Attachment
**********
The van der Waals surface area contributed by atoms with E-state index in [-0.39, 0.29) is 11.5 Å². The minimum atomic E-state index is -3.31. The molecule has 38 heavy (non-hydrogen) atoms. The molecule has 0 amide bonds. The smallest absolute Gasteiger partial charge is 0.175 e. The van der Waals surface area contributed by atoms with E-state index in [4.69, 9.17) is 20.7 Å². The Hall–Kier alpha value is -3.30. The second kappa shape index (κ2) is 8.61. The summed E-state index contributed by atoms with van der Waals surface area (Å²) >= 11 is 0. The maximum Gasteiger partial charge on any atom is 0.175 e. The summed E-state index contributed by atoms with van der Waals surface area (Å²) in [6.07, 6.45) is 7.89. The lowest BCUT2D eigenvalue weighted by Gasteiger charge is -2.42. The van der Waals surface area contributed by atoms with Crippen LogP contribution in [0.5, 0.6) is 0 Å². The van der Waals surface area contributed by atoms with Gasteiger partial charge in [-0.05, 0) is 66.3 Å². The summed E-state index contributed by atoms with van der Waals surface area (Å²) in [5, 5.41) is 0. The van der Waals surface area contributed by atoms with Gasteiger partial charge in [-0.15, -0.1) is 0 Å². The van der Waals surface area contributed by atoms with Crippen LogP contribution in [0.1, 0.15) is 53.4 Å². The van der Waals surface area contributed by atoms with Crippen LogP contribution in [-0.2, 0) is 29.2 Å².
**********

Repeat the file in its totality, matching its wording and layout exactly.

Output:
The van der Waals surface area contributed by atoms with E-state index in [-0.39, 0.29) is 11.5 Å². The minimum atomic E-state index is -3.31. The molecule has 38 heavy (non-hydrogen) atoms. The molecule has 0 amide bonds. The smallest absolute Gasteiger partial charge is 0.175 e. The van der Waals surface area contributed by atoms with E-state index in [4.69, 9.17) is 20.7 Å². The Hall–Kier alpha value is -3.30. The second kappa shape index (κ2) is 8.61. The summed E-state index contributed by atoms with van der Waals surface area (Å²) >= 11 is 0. The maximum Gasteiger partial charge on any atom is 0.175 e. The summed E-state index contributed by atoms with van der Waals surface area (Å²) in [6.07, 6.45) is 7.89. The lowest BCUT2D eigenvalue weighted by Gasteiger charge is -2.42. The van der Waals surface area contributed by atoms with Crippen LogP contribution in [0.5, 0.6) is 0 Å². The van der Waals surface area contributed by atoms with Gasteiger partial charge in [-0.05, 0) is 66.3 Å². The summed E-state index contributed by atoms with van der Waals surface area (Å²) in [5, 5.41) is 0. The van der Waals surface area contributed by atoms with Gasteiger partial charge in [-0.15, -0.1) is 0 Å². The van der Waals surface area contributed by atoms with Crippen LogP contribution in [0.1, 0.15) is 53.4 Å². The van der Waals surface area contributed by atoms with Crippen LogP contribution in [-0.2, 0) is 29.2 Å².